Andy Murray took Great Britain through to a first Davis Cup final since 1978 with victory over Australia's Bernard Tomic in Glasgow.
The British number one secured his third point of the match, and an unassailable 3-1 lead, with a comprehensive 7-5 6-3 6-2 win.
Britain last won the Davis Cup in 1936, with a team led by Fred Perry, and will face Belgium away in November's final.
Dan Evans lost 7-5 6-4 to Thanasi Kokkinakis in the final rubber.
Belgium reached their first final in 111 years when Steve Darcis beat Argentina's Federico Delbonis in four sets in a deciding fifth rubber in Brussels.
The final will be played from 27-29 November, with every likelihood that the home side will choose a slow clay surface to try and neutralise Murray's strengths.
Reaction to Britain's win
Andy Murray on BBC TV: "Winning for your country and your team-mates means such a lot. The crowd were unbelievable from the first ball to the last. I didn't feel great the whole weekend to be honest. I've been struggling with my back, but I just tried to disguise it."
GB captain Leon Smith: "He's quite good isn't he? It's pretty amazing watching Andy's work over the whole weekend, he fights so hard and he's got the quality. He executed it perfectly today."
|What a turnaround|
|Britain were on the verge of relegation to Zone Group III, the lowest level of the competition, in 2010 but they will now be seeking their 10th title and first since 1936 in November's final.|
Late call-up Dan Evans: "I'd be at home watching if I hadn't been a part of this tie. I'll probably never get to experience something like this again. It's been so good coming in, and the boys have made me feel really welcome."
James Ward, who was left out of the singles, when asked if he'll be in the team for the final: "Hopefully. I've got to go away and make myself the obvious choice. It's been a stressful few days so it'll be nice to get home and have a few days off."
Murray secures victory in style
It always seemed unlikely that Murray would let a chance to make history slip away after Saturday's thrilling doubles victory, and the Scot completed the job in another raucous Glasgow atmosphere.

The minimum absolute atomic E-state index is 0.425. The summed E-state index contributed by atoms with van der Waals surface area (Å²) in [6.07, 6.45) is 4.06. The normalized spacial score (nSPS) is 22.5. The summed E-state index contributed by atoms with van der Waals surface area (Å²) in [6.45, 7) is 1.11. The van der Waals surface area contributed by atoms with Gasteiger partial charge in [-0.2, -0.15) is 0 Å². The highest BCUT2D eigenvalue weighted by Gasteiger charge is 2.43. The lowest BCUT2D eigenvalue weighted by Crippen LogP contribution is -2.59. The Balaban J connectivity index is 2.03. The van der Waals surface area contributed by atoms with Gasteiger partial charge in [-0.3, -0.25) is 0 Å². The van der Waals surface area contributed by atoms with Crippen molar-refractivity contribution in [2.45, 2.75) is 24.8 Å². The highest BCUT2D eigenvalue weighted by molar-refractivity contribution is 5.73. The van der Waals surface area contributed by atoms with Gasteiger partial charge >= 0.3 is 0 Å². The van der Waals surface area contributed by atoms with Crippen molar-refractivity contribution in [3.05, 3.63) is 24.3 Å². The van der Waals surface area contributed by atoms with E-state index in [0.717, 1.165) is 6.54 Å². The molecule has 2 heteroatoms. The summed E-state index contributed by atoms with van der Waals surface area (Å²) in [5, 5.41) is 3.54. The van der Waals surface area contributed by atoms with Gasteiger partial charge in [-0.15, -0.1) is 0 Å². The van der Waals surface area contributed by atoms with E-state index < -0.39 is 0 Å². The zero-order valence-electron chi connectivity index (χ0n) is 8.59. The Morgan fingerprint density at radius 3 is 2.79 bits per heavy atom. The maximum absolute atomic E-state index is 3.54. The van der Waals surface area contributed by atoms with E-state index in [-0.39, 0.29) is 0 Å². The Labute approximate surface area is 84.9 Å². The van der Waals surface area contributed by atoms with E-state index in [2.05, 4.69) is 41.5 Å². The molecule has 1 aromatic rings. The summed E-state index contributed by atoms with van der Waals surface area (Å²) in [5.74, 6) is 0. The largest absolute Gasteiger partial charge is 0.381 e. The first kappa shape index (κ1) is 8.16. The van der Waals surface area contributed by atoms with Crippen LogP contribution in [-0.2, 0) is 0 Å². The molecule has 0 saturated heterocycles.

Australia captain Wally Masur had chosen to stick with Tomic, his number one player at 23rd in the world, for the fourth match.
Murray had won both previous contests against the 22-year-old, but the Davis Cup brings its own unique pressure and he betrayed signs of nerves when failing to serve out the first set.
He made up for it with another break of serve in the 12th game, however, urged on by most of the 8,000 watching as he sealed the set with a nerveless drop shot.
|Former Davis Cup finalist John Lloyd on BBC Two|
|"Tomic is a world-class player but Murray made him look average. He took his legs away from him by getting so many balls back and that exhausted him. There was nothing Tomic could do."|
With the tension released, Murray began to strike the ball off the ground and on serve as he had in his demolition of Thanasi Kokkinakis on Friday.
The world number three's defensive skills were proving an offensive weapon too, with brilliant scrambling helping him to break for 3-1 in the second set as a bewildered Tomic netted a smash.
Unable to find a way through the wall across the net, Tomic dropped serve to love early in the third, and Murray then began to show off the full repertoire of aces, winners and drop shots.
A fifth break of the afternoon was secured to give him two chances to serve out the match, and he only required one, taking Britain back to the final when a Tomic return flew wide.
Murray comes through back trouble
There had been some concerns Murray might struggle a little after Saturday's doubles, but he revealed afterwards that it was actually his back which was the worry.
The 28-year-old had surgery in 2013 to correct a long-standing problem, and he explained that this was not a recurrence of that issue.
"I was more concerned about my back, which has given me a lot of trouble this week, the few days before the tie as well," said Murray.
"I felt fine through all of New York and then took a break for five or six days. Sometimes after you've played a lot of tennis, when you do then take a break, the muscles and everything tighten up.
"When you come back, you can have some issues, so maybe it was to do with that."
|Great Britain 3-2 Australia|
|Friday's singles results|
|Andy Murray beat Thanasi Kokkinakis 6-3 6-0 6-3|
|Dan Evans lost to Bernard Tomic 6-3 7-6 (7-2) 6-7 (4-7) 6-4|
|Saturday's doubles result|
|Andy & Jamie Murray beat Lleyton Hewitt & Samuel Groth 4-6 6-3 6-4 6-7 (6-8) 6-4|
|Andy Murray beat Bernard Tomic 7-5 6-3 6-2|
|Dan Evans loses to Thanasi Kokkinakis 7-5 6-4|